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Plymouth University

History with English

UCAS Code: V1Q3
BA (Hons) 3 years full-time 2017
Ucas points guide

112

% applicants receiving offers

100%

Subjects
  • History by period
  • English studies
Student score
87% MED
82% MED
% employed or in further study
90% LOW
90% LOW
Average graduate salary
£16k MED
£15k LOW
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What do you need to get in?

Source: UCAS

Main entry requirements

A level
Not Available

112 points, minimum of 2 A Levels, including grade B in History, Art History, Ancient History, Classical Civilisation, Economics, Government & Politics or Law. (History at grade B or History of Art at grade B or Ancient History at grade B or Classical Civilisation at grade B or Economics at grade B or Government & Politics at grade B or Law at grade B).

Scottish Highers
Not Available

CCCC including History

BTEC Diploma
MMD

112 Tariff points - DMM

BTEC Level 3 Diploma
D*D*

112 tariff points to include one History-related subject

BTEC Level 3 Extended Diploma
MMD

112 Tariff points - DMM - to included a History-related subject

International Baccalaureate
28

A total of 28 points overall to include 5 in History at Higher Level plus a second subject at Higher Level.

UCAS tariff points
112

If your qualifications aren’t listed here, you can use our UCAS points guide of 112 and refer to the university’s website for full details of all entry routes and requirements.

The real story about entry requirements

% applicants receiving offers

100%

Provided by UCAS, this is the percentage of applicants who were offered a place on the course last year. Note that not all applicants receiving offers will take up the place, so this figure is likely to differ from applicants to places.

What does the numbers of applicants receiving course offers tell me?

Tuition fee & financial support

£9,250

Maximum annual fee for UK students. NHS-funded, sandwich or part-time course fees may vary.

If you live in:

  • Scotland and go to a Scottish university, you won’t pay tuition fees
  • Northern Ireland and go to an NI uni, you’ll pay £3,805 in tuition fees
  • Wales you’ll pay £3,810 in fees and get a tuition fee grant to cover the rest
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Will this course suit you?

Sources: UCAS & KIS

Every degree course is different, so it’s important to find one that suits your interests and matches the way you prefer to work – from the modules you’ll be studying to how you’ll be assessed. Top things to look for when comparing courses

Course description

Enhance your career options with a degree that helps you develop highly sought-after analytical and communication skills while you home in on your passion. Expand your critical and creative writing skills, with the option to focus on modules that align with your interests. Gain workplace experience with local public history and heritage sites so you can kick-start your career as soon as you graduate. Plot your own course through the centuries as you take the lead in your research projects and choose areas of study from our flexible range of modules, creating a tailor-made degree. Our international exchange programme gives you the opportunity to travel and spend either a semester or an entire year exploring history with one of our partner institutions in the US or Europe. Study both modern and historical literature, building your knowledge of different periods and cultures. Explore history with your friends and coursemates by joining the History Society, a lively and supportive community hosting educational and social events. Discover the most up-to-date ways of studying history through our history resources including a vast eBook library, and array of online lectures and resources.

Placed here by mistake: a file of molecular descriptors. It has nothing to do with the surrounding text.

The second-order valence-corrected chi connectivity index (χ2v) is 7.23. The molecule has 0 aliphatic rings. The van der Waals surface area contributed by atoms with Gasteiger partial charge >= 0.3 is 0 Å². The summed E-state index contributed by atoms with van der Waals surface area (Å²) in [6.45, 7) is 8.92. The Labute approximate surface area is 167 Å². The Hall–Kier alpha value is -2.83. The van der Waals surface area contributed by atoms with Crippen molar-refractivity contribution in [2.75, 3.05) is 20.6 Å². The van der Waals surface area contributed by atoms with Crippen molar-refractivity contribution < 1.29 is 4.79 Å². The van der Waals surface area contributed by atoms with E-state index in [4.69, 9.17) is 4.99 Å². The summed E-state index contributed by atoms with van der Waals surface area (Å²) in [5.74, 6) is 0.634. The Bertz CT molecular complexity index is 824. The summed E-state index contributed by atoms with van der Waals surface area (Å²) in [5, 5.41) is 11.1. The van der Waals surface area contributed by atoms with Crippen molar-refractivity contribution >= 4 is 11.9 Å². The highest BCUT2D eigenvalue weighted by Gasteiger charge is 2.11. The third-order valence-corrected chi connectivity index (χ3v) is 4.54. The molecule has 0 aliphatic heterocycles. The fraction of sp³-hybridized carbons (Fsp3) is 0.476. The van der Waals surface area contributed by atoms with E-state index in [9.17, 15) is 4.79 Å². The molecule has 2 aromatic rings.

Modules

Modules include: History of Britain and Europe from the 18th century to the end of the 20th century; colonial America; America in the age of enlightenment and revolution, 1763-1812; the non-European world from 1850; plus workshops using primary source materials, and the internet; social history of England, 1650-1800; Germany and the 30 Years War; European reformation; the decline and fall of the British Empire; Britain 1940-1970, history of East Asia; European history in the 20th century; workshops examine and reconstruct elections; techniques of the oral and film historian are explored; crime in the 18th and 19th centuries; World War II; the English reformation; the English revolution 1640-1660; English politics from 1760-1832; Britain in the 1930s; history of European integration from 1945.

Plymouth University

Roland Levinsky building

Plymouth is a top 50 UK research institution with genuine clusters of world class expertise across areas as diverse as marine science and engineering, medicine, robotics and psychology. With 21,000 students and a further 17,000 studying University of Plymouth awards at partner colleges, it is one of largest higher education providers in the country, and has a strong track record in teaching with one of the highest numbers of National Teaching Fellows of any UK university.

How you'll spend your time

  • Lectures / seminars
  • Independent study
  • Placement
26%
74%

Year 1

22%
78%

Year 2

18%
82%

Year 3

How you'll be assessed

  • Written exams
  • Coursework
  • Practical exams
8%
90%
2%

Year 1

99%
1%

Year 2

97%
3%

Year 3

What do the numbers say for

Where there isn’t enough reliable data about this specific course, we’ve shown aggregated data for all courses at this university within the same subject area

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What do students think about this subject here?

Source: NSS

Here's how satisfied past students were – useful to refer to when you’re narrowing down your options. Our student score makes comparisons easier, showing whether satisfaction is high, medium or low compared to other unis.